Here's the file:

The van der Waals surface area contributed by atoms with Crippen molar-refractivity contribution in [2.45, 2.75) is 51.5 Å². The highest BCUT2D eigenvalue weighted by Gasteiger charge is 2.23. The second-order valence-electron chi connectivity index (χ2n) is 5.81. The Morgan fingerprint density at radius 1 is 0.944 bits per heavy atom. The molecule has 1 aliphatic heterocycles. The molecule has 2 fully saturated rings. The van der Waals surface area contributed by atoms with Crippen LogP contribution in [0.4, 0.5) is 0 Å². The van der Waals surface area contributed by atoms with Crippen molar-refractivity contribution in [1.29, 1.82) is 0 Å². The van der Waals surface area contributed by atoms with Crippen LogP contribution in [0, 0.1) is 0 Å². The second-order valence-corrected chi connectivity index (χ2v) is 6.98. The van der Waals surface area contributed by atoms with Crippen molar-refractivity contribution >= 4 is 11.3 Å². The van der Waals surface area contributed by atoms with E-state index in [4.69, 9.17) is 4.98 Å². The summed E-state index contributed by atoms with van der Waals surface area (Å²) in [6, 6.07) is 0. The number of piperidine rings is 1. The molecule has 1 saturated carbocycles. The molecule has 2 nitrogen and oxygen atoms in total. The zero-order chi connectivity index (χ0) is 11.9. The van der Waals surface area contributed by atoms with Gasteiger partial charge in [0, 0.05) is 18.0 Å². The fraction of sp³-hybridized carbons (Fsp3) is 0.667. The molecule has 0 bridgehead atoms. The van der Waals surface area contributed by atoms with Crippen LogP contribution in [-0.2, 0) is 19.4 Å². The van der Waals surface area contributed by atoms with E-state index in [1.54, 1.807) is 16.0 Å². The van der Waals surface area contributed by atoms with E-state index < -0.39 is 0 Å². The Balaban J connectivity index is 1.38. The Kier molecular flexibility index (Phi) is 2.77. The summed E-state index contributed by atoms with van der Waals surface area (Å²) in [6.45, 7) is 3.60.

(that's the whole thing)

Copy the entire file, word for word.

The van der Waals surface area contributed by atoms with Crippen molar-refractivity contribution in [2.45, 2.75) is 51.5 Å². The highest BCUT2D eigenvalue weighted by Gasteiger charge is 2.23. The second-order valence-electron chi connectivity index (χ2n) is 5.81. The Morgan fingerprint density at radius 1 is 0.944 bits per heavy atom. The molecule has 1 aliphatic heterocycles. The molecule has 2 fully saturated rings. The van der Waals surface area contributed by atoms with Crippen LogP contribution in [0.4, 0.5) is 0 Å². The van der Waals surface area contributed by atoms with Crippen molar-refractivity contribution in [1.29, 1.82) is 0 Å². The van der Waals surface area contributed by atoms with Crippen LogP contribution in [0, 0.1) is 0 Å². The second-order valence-corrected chi connectivity index (χ2v) is 6.98. The van der Waals surface area contributed by atoms with Crippen molar-refractivity contribution >= 4 is 11.3 Å². The van der Waals surface area contributed by atoms with E-state index in [4.69, 9.17) is 4.98 Å². The summed E-state index contributed by atoms with van der Waals surface area (Å²) in [6, 6.07) is 0. The number of piperidine rings is 1. The molecule has 1 saturated carbocycles. The molecule has 2 nitrogen and oxygen atoms in total. The zero-order chi connectivity index (χ0) is 11.9. The van der Waals surface area contributed by atoms with Gasteiger partial charge in [0, 0.05) is 18.0 Å². The fraction of sp³-hybridized carbons (Fsp3) is 0.667. The molecule has 0 bridgehead atoms. The van der Waals surface area contributed by atoms with Crippen LogP contribution in [-0.2, 0) is 19.4 Å². The van der Waals surface area contributed by atoms with E-state index in [1.54, 1.807) is 16.0 Å². The van der Waals surface area contributed by atoms with E-state index < -0.39 is 0 Å². The Balaban J connectivity index is 1.38. The Kier molecular flexibility index (Phi) is 2.77. The summed E-state index contributed by atoms with van der Waals surface area (Å²) in [6.45, 7) is 3.60.